“It is astonishing that DOE did not see this coming,” said Rep. Brad Miller (D-NC), chairman of the Subcommittee on Investigations and Oversight of the House Committee on Science and Technology, at last month’s aptly titled hearing, “Caught by Surprise: Causes and Consequences of the Helium-3 Supply Crisis.”
Severe shortages of helium-3 are impacting the production of radiation detection devices, physics and medical imaging research, and oil and gas exploration. This shortage has resulted in a tenfold increase in the cost of this isotope, with users reporting that some suppliers are no longer able to fill orders. This FYI largely focuses on the impacts of this shortage on scientific users.
The Department of Energy is the sole U.S. supplier of this isotope, a by-product from the decay of tritium used to increase the yield of nuclear weapons. Reductions in the U.S. nuclear stockpile have resulted in a diminished supply of helium-3 at the same time that demand for it has increased in applications such as radiation portal monitors. It has been estimated that total demand for helium-3 in 2009 was 213,000 liters, with only 45,000 liters available. Management of the helium-3 program was transferred from the DOE Office of Nuclear Energy to the Office of Science in FY 2009.
William Brinkman, Director of the Office of Science, told the subcommittee “we have reached a critical shortage” in the global supply of helium-3. He described how White House staff formed an Interagency Policy Committee in mid-2009 to lower demand and increase available supplies of helium-3, and to “optimally allocate” its supply. “The allocation process gives priority to scientific uses dependent on unique physical properties of helium-3 and to maintaining continuity of activities with significant sunk costs. It also provides some supply for non-government sponsored uses, principally oil and gas exploration,” Brinkman told the subcommittee. Efforts to reduce projected demand in the United States have been successful, dropping from an initial FY 2010 projection of 76,330 liters to 14,557 liters. Although no new allocations will be made for radiation portal monitors, past allotments of helium-3 will support the program through “early FY 2011.” Brinkman estimated new neutron detection technologies for portal monitors will require two to three additional years of development.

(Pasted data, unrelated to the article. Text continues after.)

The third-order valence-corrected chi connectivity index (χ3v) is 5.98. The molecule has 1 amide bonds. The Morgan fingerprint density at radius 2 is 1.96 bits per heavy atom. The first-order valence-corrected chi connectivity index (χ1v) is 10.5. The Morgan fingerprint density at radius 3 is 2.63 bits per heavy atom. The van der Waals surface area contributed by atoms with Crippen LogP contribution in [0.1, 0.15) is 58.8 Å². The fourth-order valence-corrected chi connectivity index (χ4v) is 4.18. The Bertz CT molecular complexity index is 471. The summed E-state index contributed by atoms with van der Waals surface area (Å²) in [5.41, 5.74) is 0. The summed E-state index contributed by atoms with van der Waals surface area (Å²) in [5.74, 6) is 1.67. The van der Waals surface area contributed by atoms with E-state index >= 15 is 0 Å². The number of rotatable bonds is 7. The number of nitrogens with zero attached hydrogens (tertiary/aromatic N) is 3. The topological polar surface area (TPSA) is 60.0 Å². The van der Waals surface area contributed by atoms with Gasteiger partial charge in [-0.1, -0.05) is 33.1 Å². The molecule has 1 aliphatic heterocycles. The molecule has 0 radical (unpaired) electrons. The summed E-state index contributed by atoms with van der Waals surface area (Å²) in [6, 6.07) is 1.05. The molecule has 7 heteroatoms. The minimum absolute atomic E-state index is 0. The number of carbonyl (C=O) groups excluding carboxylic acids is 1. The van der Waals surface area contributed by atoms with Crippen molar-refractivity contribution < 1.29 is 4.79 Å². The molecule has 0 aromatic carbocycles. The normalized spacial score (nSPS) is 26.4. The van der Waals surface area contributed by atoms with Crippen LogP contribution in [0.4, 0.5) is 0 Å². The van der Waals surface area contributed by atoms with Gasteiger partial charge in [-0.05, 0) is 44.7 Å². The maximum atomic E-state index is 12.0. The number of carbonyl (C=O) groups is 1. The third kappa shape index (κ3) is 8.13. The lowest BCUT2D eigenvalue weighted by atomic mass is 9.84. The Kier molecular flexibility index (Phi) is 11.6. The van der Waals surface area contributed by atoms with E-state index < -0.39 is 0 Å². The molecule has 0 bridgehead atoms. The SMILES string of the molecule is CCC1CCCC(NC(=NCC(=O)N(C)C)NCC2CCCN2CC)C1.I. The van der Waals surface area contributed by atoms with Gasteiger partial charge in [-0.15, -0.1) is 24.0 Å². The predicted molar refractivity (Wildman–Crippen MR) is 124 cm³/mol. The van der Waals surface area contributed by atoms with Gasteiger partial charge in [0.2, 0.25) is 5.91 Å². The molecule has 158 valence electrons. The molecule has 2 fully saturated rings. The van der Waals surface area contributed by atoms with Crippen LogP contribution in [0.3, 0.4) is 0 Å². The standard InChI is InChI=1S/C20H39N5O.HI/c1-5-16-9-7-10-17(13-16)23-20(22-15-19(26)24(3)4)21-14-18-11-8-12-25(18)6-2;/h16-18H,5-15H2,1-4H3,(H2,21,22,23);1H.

Scientific users of helium-3 are pursuing alternative strategies. Brinkman testified that current allocations will support experiments by the U.S. neutron scattering research community through the end of September 2014. Through the end of this decade, new international facilities will require 120,000 liters of new helium-3. “The U.S. has insisted that international partners take responsibility for securing new sources of helium-3, that the U.S. can no longer be the major supplier satisfying these needs,” Brinkman told the subcommittee.
Helium-3 is required for ultra-low-temperature coolers used in fields such as nanoscience and quantum computing research. The full FY 2010 U.S. cryogenics request was approved. Looking ahead, Brinkman told the subcommittee that “the true impacts to both R&D and operational programs will be better quantified in the upcoming months, as users with small volume requirements place orders for their projects.”
Brinkman also discussed developing alternative sources of helium-3. In the next three years, reuse and recycling will be encouraged, with efforts to date resulting in a 10 percent overall reduction in demand for new helium-3. Laboratories and plants have been directed to inventory unused or excess supplies. The Savannah River National Laboratory is working on a process to extract helium-3 from retired equipment, which may yield as much as 10,000 liters.
DOE and the National Nuclear Security Administration are negotiating with countries having heavy-water-moderated reactors such as Canada and Argentina to determine the feasibility of recovering helium-3 from permanent storage containers used to store tritium. Technical feasibility and cost studies are scheduled to be complete in early FY 2011, which starts on October 1 of this year. It may be possible to recover 100,000 liters of helium-3 through this method over the course of seven years.
Also being studied is extracting helium-3 from natural gas, and what Brinkman described as “reactor-based irradiations to produce tritium for the primary purpose of subsequent helium-3 harvesting.” Both of these longer-term measures will “likely involve a substantial increase in the cost” of the isotope.
Finally, NNSA is investigating replacement technologies for neutron detectors that do not use helium-3.
Brinkman’s written testimony described how helium-3 will be allocated in coming years as follows: